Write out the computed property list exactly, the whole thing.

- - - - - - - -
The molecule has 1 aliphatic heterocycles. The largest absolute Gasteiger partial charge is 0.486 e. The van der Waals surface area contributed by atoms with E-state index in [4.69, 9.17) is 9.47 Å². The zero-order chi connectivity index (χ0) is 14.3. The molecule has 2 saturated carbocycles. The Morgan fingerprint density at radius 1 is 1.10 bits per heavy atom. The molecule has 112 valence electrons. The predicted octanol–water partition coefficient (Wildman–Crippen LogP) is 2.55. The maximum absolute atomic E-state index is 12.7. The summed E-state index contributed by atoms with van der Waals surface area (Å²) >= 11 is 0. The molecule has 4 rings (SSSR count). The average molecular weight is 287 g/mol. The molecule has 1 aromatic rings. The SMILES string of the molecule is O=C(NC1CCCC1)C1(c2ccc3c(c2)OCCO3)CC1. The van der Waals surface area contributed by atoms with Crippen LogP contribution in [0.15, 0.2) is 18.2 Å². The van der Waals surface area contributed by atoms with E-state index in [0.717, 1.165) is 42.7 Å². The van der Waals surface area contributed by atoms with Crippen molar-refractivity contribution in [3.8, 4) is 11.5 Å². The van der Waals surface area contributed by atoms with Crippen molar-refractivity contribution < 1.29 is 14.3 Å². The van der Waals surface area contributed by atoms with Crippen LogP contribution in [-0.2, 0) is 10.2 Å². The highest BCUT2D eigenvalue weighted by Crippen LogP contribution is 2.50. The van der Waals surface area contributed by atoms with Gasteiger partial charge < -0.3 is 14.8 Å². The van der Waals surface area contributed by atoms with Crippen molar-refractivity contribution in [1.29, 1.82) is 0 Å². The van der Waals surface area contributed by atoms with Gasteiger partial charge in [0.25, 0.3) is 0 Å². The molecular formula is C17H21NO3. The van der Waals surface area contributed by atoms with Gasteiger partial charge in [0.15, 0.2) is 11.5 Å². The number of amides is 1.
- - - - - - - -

The molecule has 1 aliphatic heterocycles. The largest absolute Gasteiger partial charge is 0.486 e. The van der Waals surface area contributed by atoms with E-state index in [4.69, 9.17) is 9.47 Å². The zero-order chi connectivity index (χ0) is 14.3. The molecule has 2 saturated carbocycles. The Morgan fingerprint density at radius 1 is 1.10 bits per heavy atom. The molecule has 112 valence electrons. The predicted octanol–water partition coefficient (Wildman–Crippen LogP) is 2.55. The maximum absolute atomic E-state index is 12.7. The summed E-state index contributed by atoms with van der Waals surface area (Å²) >= 11 is 0. The molecule has 4 rings (SSSR count). The average molecular weight is 287 g/mol. The molecule has 1 aromatic rings. The SMILES string of the molecule is O=C(NC1CCCC1)C1(c2ccc3c(c2)OCCO3)CC1. The van der Waals surface area contributed by atoms with Crippen LogP contribution in [0.15, 0.2) is 18.2 Å². The van der Waals surface area contributed by atoms with E-state index in [0.717, 1.165) is 42.7 Å². The van der Waals surface area contributed by atoms with Crippen molar-refractivity contribution in [3.8, 4) is 11.5 Å². The van der Waals surface area contributed by atoms with Crippen molar-refractivity contribution < 1.29 is 14.3 Å². The van der Waals surface area contributed by atoms with Crippen LogP contribution in [-0.2, 0) is 10.2 Å². The highest BCUT2D eigenvalue weighted by Crippen LogP contribution is 2.50. The van der Waals surface area contributed by atoms with Gasteiger partial charge < -0.3 is 14.8 Å². The van der Waals surface area contributed by atoms with Crippen molar-refractivity contribution in [1.29, 1.82) is 0 Å². The van der Waals surface area contributed by atoms with Gasteiger partial charge in [0.25, 0.3) is 0 Å². The molecular formula is C17H21NO3. The van der Waals surface area contributed by atoms with Gasteiger partial charge in [0.15, 0.2) is 11.5 Å². The number of amides is 1.